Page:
We all know that storytelling is an art. Some are good at it. Some are better. And some are works-in-progress who need a little more training in specific areas of craft, like pacing.
There are perks to slowing the pace. Building suspense, fostering anticipation, and making people hang onto every word, eager to hear what happens next. Those are useful tools that can best serve a story.
But in today’s climate, we should also be aware that people are moving at a frantic pace, and while they might read to relax and be entertained, they don’t read to be bored by the slow moving pace of a novel.
I remember years ago, COLD MOUNTAIN (CM), was released. It’s no secret that I’m a fan of thrillers and suspense. I like action and lots of it in a book. I bought CM because so many raved about it being a wonderful story. I waded, then slogged through the first five or so chapters and gave up. I passed the book on to someone I thought would enjoy it. For me, it didn’t work. The description of every bit of flora and fauna had my eyes rolling back in my head. Well written, well researched, but the pacing was incredibly slow for my tastes.
As the book gained momentum and began winning some prestigious awards I respected, I thought, maybe it was my mood at the time I’d tried to read, and so I bought the book again. I kept waiting and waiting for something to happen, but again slogged through descriptions to the point I lost focus. I gave up trying to read CM for the second time.
And then the movie came out. I watched it… and loved the movie. The plot was twisted and intricate, the characters deep and realistic—it was terrific.
Imagine that, I thought. Just imagine that.
I’m accustomed to enjoying the book much more than the movie, so this was a welcome surprise.
Fast forward a number of years. To just recently, in fact. A dear friend and I were discussing a totally unrelated non-fiction project. This project requires a lot of research, and we mentioned two researchers we respect and admire. Both are meticulous and excellent at what they do, but in relaying their findings and conclusions to others, they’re so slow to get to the point that we both react with similar sentiments. Mine: “Spit it out already.” Hers, by far more diplomatic: “Power Talk it.”
Have you ever been to a meeting or a lecture where the speaker talks very slowly and adds so much unrelated and extraneous stuff that the point is lost. You kind of fall into a glazed-eyed mental slumber and just doze with your eyes wide open?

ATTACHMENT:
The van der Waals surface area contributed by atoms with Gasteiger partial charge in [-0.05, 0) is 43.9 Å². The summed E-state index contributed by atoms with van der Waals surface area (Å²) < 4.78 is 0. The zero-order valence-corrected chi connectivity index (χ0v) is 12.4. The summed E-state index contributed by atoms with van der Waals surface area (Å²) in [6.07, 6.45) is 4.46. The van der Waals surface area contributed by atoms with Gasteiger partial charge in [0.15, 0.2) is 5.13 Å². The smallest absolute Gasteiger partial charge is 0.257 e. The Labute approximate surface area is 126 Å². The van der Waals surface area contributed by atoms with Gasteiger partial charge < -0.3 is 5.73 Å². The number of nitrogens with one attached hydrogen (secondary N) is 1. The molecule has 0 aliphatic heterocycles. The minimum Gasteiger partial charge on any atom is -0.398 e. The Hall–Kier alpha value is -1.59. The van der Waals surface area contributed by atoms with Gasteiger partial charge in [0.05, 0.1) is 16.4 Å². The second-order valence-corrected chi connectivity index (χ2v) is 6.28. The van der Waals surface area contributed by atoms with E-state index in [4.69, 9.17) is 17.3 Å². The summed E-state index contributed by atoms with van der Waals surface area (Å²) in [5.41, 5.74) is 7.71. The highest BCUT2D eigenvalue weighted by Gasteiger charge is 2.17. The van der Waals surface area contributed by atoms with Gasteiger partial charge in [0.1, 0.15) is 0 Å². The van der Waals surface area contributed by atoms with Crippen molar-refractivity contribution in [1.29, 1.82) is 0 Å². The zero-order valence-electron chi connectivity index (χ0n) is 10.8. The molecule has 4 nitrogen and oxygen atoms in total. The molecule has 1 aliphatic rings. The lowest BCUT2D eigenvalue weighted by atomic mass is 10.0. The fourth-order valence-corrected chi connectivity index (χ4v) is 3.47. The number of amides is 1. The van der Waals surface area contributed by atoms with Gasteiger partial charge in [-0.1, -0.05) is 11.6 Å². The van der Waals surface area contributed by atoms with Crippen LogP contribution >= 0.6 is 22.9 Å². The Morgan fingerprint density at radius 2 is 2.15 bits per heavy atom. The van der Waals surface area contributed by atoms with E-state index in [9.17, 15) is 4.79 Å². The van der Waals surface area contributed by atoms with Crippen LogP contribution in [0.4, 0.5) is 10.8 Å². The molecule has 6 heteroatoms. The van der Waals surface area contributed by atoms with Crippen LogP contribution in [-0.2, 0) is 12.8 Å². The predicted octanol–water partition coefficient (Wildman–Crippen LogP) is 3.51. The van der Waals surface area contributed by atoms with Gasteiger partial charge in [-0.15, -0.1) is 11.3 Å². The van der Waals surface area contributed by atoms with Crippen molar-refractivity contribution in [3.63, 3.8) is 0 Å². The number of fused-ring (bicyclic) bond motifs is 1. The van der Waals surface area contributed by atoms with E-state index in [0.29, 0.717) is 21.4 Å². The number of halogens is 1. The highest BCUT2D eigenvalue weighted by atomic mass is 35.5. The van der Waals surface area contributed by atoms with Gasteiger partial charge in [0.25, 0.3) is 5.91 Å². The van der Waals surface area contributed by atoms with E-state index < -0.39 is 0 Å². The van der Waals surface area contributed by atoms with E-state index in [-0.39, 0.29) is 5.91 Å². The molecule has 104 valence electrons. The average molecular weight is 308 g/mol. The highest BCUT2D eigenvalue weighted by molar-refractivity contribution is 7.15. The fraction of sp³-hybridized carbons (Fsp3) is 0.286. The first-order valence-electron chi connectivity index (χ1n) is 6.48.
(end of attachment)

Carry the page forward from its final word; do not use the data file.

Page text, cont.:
That’s the anthesis of—and proves the benefit of—power talk. Get to the point while people are attentive and conscious: Boom! Mess around until they go eye-glazed comatose: Fizzle.
Clearly, there are times in a novel when you want to lull people into a false sense of complacency so that when you zing the character, the reader really feels it. But if you dally too long, the zing fades to a fizzle. The power has left the talk.
It’s hard to gauge when to speed things up and when to slow them down. Pacing gives a lot of writers and readers fits. We learn the craft aspects of it—when and how to slow and speed up pacing. But in the actual story… determining how much is enough, or too little or too much, is an instinctive reaction to what is being written or read.
Sometimes our instincts are on target. Sometimes we miss a little or a lot. And it isn’t only in books, reading or writing, that pacing can help or hinder us.
Years ago, I was the director of operations for a corporate chain. The boss had weekly meetings. They were scheduled to last fifteen minutes but always extended. Sometimes to thirty minutes and sometimes to an hour.
What needed saying could be said in ten minutes. The rest was just watercooler chat. Everyone hated those meetings but agreed that we needed the ten minutes’ worth. Subtly telling the boss we needed to keep it short did no good. He was an agreeable sort and enjoyed a good chat, which is lovely, but not productive when everyone sat on lengthy to-do lists. So we calculated how much money each meeting was costing the company—per week, per month, per year.
We got twenty minute, monthly meetings. Everyone was happier. What changed?
Our boss learned to Power Talk.
We can apply Power Talk to our lives in so many ways, including in our internal dialogue–the way we speak to ourselves–and even in our prayer lives. In doing so, we find we intensify our focus, become clearer and more precise–more effective in our communications. That benefits us and all in our circle.
And my mind expands on this concept. Infuse power into your beliefs, your convictions. Strengthen your clarity on your ideas, your projects. Engage in more effective, more productive communications.